The employer is to provide reasonable accommodation for any individual with a disability if any written request is made. As long as any such request does not cause any undue hardship, it is required by law that the employer provide reasonable accommodations, such as purchasing screen reading software or allowing a service animal to work.
See: Street Signs
Additional Information for Employers
Another thing to keep in mind is nondiscrimination requirements when hiring for any position. For example, all qualified individuals are to be considered. If a disabled applicant can perform the essential functions of the job, whether with or without reasonable accommodation, they should be considered.
On Medical Exams
Additionally, during the hiring process, you can request a medical examination from either all applicants or no applicants, and once you have hired someone, no medical examinations can be legally requested. No medical (or any) questions directly asking about disabilities are allowed.
More on Enforcement
The Department of Justice and the EEOC are the main two agencies that are in charge of enforcement. But there are several other federal agencies involved. The United States Access Board is an independent government agency to ensure access to federally funded facilities, for example.
This Board is devoted to helping those with disabilities get access to the places they need, such as federal government websites or even a physical federal government site. The main agency associated with the ADA is the Department of Justice.
Punishments for Violations
Since the ADA is a federal law, there are indeed punishments, in the form of steep fines, for violations. In fact, for the first violation, the fine is up to $75,000 and up to $150,000 for each additional violation. These fines are almost always given at the maximum amount, but an even bigger threat is the lawsuits.
An employment termination lawsuit is a common legal action taken in discrimination cases, as the employer can be sued for back pay if the case is won. Back pay is specifically authorized as a remedy under the ADA for unlawful discrimination cases. Back pay is the same as lost wages and includes far more than just the employee's regular wages. These lawsuits also bring inevitable negativity associated with your business. And unfortunately, we live in a litigious world.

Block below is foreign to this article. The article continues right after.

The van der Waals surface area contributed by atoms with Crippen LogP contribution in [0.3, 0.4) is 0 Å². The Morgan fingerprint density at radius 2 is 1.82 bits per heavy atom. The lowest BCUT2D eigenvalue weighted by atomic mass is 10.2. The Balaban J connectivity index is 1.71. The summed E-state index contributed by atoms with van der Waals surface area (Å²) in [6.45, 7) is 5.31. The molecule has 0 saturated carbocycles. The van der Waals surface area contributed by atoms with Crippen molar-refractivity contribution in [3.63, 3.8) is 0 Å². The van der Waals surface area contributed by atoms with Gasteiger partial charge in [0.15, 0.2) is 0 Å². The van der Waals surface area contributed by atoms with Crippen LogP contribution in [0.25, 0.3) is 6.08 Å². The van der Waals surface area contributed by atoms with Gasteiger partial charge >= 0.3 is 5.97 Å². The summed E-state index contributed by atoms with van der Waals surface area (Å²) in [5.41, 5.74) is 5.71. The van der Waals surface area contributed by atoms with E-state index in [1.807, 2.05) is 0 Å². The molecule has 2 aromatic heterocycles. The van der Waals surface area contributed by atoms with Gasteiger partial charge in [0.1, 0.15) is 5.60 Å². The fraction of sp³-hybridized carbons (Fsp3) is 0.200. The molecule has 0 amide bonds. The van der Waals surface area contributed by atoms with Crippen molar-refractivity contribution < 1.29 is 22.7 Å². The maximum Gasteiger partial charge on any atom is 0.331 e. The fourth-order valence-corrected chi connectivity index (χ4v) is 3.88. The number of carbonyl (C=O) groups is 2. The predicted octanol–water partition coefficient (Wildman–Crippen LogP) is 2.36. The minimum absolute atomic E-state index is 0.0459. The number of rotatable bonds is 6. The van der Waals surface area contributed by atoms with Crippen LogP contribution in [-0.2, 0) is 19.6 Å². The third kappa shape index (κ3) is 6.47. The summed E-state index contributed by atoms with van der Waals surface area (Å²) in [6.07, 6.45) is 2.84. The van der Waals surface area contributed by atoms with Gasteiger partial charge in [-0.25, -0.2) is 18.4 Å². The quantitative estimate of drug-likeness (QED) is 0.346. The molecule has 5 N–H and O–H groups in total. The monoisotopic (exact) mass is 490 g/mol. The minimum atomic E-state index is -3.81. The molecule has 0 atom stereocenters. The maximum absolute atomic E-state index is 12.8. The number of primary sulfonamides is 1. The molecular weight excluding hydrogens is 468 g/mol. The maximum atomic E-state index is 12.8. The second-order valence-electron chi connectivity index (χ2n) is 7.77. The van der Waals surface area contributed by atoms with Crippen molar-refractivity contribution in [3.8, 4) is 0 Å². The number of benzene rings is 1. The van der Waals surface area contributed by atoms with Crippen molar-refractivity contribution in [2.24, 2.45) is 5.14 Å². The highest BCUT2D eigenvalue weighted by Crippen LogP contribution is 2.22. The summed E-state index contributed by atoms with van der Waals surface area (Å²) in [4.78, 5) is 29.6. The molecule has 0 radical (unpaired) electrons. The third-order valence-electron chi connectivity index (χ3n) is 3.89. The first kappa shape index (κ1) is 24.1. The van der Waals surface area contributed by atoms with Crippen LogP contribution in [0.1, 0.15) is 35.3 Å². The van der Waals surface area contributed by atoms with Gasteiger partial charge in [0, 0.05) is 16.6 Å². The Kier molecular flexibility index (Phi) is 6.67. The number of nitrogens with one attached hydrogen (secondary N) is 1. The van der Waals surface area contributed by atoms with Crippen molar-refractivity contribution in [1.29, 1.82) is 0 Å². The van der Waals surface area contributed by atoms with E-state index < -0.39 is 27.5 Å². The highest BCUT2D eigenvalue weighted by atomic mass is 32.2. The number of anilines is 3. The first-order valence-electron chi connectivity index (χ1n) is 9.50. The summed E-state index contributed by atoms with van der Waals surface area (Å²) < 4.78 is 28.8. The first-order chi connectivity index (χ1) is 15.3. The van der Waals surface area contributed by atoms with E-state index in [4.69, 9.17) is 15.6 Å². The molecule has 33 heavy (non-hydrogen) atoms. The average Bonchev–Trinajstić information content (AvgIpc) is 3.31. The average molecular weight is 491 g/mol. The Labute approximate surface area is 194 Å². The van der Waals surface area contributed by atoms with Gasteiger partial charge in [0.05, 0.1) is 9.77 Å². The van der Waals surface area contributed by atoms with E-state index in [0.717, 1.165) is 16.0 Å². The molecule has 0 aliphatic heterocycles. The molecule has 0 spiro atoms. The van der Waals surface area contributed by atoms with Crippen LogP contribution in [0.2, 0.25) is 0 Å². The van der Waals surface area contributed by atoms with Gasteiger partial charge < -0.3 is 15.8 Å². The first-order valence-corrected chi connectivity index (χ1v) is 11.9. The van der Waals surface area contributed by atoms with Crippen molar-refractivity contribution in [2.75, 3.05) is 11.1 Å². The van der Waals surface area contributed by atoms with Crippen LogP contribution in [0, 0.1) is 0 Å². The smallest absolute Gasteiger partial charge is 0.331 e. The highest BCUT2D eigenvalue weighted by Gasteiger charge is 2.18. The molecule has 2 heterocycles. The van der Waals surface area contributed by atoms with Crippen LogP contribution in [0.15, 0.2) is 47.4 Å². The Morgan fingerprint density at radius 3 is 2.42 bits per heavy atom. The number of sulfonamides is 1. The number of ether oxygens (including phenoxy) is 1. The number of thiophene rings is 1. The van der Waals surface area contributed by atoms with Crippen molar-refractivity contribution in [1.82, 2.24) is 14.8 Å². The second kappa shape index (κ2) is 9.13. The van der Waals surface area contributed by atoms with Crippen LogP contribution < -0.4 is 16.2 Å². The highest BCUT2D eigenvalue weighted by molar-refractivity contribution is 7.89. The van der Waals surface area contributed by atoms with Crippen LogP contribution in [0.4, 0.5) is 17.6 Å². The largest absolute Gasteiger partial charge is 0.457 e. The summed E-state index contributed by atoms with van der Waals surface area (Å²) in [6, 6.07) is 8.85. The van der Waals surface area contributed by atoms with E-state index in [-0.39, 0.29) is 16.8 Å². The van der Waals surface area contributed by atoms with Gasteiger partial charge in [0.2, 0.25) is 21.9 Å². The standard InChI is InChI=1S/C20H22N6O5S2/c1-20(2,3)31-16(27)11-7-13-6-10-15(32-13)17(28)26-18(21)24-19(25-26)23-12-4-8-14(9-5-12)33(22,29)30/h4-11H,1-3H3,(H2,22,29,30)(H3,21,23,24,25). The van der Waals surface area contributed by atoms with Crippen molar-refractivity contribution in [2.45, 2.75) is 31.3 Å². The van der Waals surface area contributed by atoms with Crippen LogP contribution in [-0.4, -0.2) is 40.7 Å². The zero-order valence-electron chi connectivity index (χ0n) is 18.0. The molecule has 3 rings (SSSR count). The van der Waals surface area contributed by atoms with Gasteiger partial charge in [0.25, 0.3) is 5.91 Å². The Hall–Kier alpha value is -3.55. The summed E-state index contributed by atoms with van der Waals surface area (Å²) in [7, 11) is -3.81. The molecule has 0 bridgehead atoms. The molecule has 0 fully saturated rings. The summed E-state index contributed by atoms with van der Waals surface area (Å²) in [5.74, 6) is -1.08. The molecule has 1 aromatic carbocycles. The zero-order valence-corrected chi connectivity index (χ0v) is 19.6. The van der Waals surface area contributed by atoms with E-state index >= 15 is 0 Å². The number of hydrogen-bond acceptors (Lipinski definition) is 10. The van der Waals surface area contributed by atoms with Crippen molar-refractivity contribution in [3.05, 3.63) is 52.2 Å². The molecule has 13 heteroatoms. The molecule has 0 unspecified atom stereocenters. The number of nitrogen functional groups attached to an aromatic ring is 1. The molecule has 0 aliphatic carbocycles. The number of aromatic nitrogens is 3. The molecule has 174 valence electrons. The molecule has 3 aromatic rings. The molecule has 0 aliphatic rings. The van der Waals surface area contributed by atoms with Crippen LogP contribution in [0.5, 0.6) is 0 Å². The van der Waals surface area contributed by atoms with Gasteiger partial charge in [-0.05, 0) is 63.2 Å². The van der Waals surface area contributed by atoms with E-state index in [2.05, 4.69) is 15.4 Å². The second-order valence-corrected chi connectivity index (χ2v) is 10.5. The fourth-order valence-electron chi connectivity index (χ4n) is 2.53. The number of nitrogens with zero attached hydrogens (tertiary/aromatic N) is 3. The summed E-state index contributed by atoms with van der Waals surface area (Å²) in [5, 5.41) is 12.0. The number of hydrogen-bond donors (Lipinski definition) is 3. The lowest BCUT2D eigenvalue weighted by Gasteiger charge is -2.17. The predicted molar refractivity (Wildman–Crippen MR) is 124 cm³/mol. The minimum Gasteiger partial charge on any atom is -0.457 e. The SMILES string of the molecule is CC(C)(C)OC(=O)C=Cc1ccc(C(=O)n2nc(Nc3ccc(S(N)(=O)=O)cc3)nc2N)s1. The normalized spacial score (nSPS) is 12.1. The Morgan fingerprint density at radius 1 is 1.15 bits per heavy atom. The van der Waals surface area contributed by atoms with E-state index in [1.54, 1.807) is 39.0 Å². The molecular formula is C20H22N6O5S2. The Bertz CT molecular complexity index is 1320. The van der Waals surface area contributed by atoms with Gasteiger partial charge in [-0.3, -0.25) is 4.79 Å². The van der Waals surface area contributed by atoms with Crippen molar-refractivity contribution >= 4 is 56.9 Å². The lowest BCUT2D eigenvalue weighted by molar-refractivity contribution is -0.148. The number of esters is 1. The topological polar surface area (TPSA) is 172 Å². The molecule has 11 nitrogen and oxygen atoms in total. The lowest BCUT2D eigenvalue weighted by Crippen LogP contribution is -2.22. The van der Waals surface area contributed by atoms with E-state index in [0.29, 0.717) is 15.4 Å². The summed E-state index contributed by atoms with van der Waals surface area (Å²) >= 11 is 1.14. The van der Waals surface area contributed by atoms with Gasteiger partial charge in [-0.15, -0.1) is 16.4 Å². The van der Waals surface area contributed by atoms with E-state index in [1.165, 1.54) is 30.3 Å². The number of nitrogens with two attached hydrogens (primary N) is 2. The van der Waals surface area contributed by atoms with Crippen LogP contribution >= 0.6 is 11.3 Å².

Other ADA Requirements
As far as legal responsibilities, as a business owner, you naturally have numerous obligations and liabilities. One of them is to become ADA compliant, both structurally, navigationally, and in policies involving hiring and employment. You can download the official guide with specifics here: 2010 ADA Standards for Accessible Design - ADA.gov And when your business needs ADA signage, trust ADA Central, the authority on all types of ADA signs for businesses. Huge stock inventory and custom signs too, ADA Central is the best.
Reasons For ADA Compliance
Other than legal ramifications, there are other great reasons to keep your business in ADA compliance. Being compliant means not only opening your doors to over 61 million more potential customers (18+) in the United States alone, it also ultimately means doing the right thing. Making our world accessible to the most amount of people possible just makes good sense. It would do us good to remember we can accomplish so much more as a community than we ever could alone. Let's all join the revolution of inclusion!
Like what you read? Read about our article on Creating a Disability-Inclusive Democracy